I woke this morning with a headache, a seemingly innocuous event in itself except I have not woken with pain in my head for nearly two weeks now. The first few days without pain as the first thing to register in my early morning grogginess, were treated with a wary suspicion, “Will it last?” I’d ask myself. But the glorious pain-free awakenings continued and soon became the welcomed next stage of recovery. Oh the relief of waking, stretching and sighing as no pain haunted my skull first thing. After close to four months of constant headaches, this was a much-appreciated respite.
This morning though, I woke with pain in my head but I still took a moment to stretch and give the darn thing a chance to leave. Propped on the edge of the bed the pain increased and extended into the bones around my right eye. As soon as this happened, I realised I haven’t had bad pain around my eye for a little while either. It still aches some days and I cannot tolerate any pressure in the area, but it has been improving. In order to recognise this subtle improvement though, I needed perspective and this is what this morning’s strong pain gave me.
I medicate myself appropriately and begin attending to the important activities of the morning namely opening up the house to capture the beautiful desert morning air and making coffee. As I move about these tasks, I ponder the pain. I am no stranger to pain particularly after my spinal injuries and rehab where I was treated by a pain specialist and undertook pain management lessons to learn how to live with debilitating nerve pain. The pain I have had post brain surgery has persisted for longer than I thought it would and at an intensity that has surprised me. A bad headache debilitates my capacity to think as well as move, prevents me from reading, watching television or even listening to music and can with persistence leave me lying upon the bed with ice packs fore and aft. I recall reading that it takes most people up to a year to feel they are returned to their pre-op ‘normal’ and that many people continue to have headaches well up to six months. I had forgotten this and listened when my surgeon told me the headaches would last only days or weeks. Surgeons! I know better than to listen to surgeons about recovery! They are about as reliable as used cars sales people when it comes to recovery time.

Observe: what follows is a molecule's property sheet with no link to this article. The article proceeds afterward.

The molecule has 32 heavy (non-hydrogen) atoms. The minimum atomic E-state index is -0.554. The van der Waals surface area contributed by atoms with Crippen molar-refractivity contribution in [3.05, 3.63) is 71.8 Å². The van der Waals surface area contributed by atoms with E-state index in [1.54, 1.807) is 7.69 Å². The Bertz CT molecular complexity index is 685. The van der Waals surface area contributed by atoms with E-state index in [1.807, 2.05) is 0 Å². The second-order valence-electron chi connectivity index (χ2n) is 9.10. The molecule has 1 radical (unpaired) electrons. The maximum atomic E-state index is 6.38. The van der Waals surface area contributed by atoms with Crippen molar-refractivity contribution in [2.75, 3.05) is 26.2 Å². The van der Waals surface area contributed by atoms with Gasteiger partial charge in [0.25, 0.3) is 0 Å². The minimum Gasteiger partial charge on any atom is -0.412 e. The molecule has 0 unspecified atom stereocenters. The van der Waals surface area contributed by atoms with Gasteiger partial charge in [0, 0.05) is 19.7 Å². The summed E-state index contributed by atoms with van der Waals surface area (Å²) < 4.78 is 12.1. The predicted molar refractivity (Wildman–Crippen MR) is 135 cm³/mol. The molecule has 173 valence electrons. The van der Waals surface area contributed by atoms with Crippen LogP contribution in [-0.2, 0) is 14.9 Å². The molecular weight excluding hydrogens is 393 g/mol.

As I think about this morning’s pain, I use the mindfulness approach to tune into and distinguish differences in sensation. In using this approach to pain the goal is to observe it, take a breath when it strikes but not react emotionally nor even physically. The goal is to distance oneself from the pain and what we tell ourselves about it and to recognise pain simply as sensation. Through this we also acknowledge that pain is there for a reason and it is important when recovering from serious surgery or injury, that we learn when to heed the call for rest and when it is ok to work through it. This is an exceptionally fine line and in order to navigate it, we must be tuned in to our bodies and understand the message the pain in sending. This helps prevent one becoming distressed by and merely reacting to pain. It takes practice but it helps enormously, when you remember to do it. I have been reconnecting with this practice (thanks to a reminder from a friend) so this morning whilst I took the appropriated pain medication; I also explored the sensations and refrained from telling myself negative things about it.
I have over the past weeks clearly identified the variety of headaches I get and learnt some of the triggers for them, enabling me to better manage or even delay them. I still have the pain and it still causes me to modify my behavior when it strikes hard but I don’t worry about what it might mean, don’t feel sad or down about it. I’ll admit to occasionally still feeling frustrated that I can’t just do what I wish to without planning around this companion but largely, I accept that it is a part of this journey and for the time being, me.